Is there any way to get an enforcement order reviewed?
You can apply to the Court for a review of the order within 30 days of becoming aware of the order. The Court may allow you to apply outside of this time limit if good reason exists for doing so.
You can only apply to review the enforcement order on the grounds that:
- you should not have been given the expiation notice in the first place
- procedural requirements were not complied with by the authority
- you did not receive a notice the authority sent to you
- the authority did not receive a notice you sent to it (for example, a statutory declaration or an election to be prosecuted)
- you already expiated the offence
- the amount does not take into account a part payment you made
You will need to fill in a Form 51 Application for Review of an Enforcement Order and swear or affirm its contents.
After you lodge your application, the Registrar will notify the authority that issued you with the expiation notice and then list it for hearing before a Magistrate or special justice within 14 days.
If the authority does not notify the Registrar of any objection to your application, the Magistrate or special justice will consider your application at the first hearing.
Neither you, nor the authority, are required to attend the hearing. However, if you would like to attend you should let the court staff know when you lodge your application.
If the authority objects to your application or the Magistrate or special justice, after having considered your application does not intend to grant it, the Magistrate or special justice will set a time for a second hearing. The Registrar will notify both you and the authority of the second hearing and each of you may attend the hearing to present further submissions and evidence to the Court.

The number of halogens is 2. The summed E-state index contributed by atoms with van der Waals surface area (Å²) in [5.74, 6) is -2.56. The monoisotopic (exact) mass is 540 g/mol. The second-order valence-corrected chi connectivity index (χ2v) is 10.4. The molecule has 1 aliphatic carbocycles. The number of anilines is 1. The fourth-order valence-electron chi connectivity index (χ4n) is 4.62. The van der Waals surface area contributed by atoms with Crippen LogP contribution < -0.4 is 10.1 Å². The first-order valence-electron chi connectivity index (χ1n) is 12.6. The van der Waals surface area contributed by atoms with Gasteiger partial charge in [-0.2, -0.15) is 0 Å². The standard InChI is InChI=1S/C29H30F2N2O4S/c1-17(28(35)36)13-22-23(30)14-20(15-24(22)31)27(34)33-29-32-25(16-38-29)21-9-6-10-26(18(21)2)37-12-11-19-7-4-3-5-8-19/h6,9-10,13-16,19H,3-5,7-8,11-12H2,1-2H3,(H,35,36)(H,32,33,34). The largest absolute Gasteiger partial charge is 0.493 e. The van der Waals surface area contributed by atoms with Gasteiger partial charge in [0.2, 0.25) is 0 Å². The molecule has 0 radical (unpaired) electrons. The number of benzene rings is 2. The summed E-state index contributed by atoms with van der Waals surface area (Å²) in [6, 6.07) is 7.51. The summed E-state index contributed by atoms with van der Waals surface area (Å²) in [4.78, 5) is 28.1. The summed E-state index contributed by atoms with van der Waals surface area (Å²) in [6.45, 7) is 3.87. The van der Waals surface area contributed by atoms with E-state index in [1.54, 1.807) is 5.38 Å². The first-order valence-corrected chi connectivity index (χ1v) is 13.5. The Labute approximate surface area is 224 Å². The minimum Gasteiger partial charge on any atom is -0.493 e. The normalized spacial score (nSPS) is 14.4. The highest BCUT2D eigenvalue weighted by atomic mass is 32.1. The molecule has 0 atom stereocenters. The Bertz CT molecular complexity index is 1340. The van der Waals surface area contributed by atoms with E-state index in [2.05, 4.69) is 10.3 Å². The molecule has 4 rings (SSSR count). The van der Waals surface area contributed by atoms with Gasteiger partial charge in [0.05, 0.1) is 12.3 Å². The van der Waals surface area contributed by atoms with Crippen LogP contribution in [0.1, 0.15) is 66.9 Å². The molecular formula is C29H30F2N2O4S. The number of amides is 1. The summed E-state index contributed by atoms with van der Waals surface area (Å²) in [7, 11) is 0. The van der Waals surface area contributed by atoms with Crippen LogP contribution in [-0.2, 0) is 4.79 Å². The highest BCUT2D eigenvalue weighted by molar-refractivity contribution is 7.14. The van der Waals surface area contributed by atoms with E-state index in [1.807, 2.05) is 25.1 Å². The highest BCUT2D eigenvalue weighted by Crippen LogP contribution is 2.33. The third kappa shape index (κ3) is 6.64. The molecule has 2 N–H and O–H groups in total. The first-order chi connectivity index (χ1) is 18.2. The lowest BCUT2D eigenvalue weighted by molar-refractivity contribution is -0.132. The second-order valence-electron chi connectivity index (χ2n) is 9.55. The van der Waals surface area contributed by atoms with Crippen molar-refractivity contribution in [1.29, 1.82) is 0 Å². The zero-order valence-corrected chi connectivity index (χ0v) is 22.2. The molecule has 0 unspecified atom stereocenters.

The Magistrate or special justice may confirm, change or revoke the order.
If the Magistrate or special justice revokes an order because procedural requirements were not met or the notice was not received, and it has not been more than one year since the date of the alleged offence, you will be taken to have been given an expiation notice again for the first time for the offence. You will then have 28 days to pay the expiation fee. You can still elect (choose) to be prosecuted, but any prosecution must start within six months of the end of the 28 day period.
There is no right of appeal from the decision of the Magistrate or special justice.
See Expiation of Offences Act 1996 s 14.
See also Magistrates Court Act 1991 ss 7A and 9A.
See also Magistrates Court Rules 1992 r 47.
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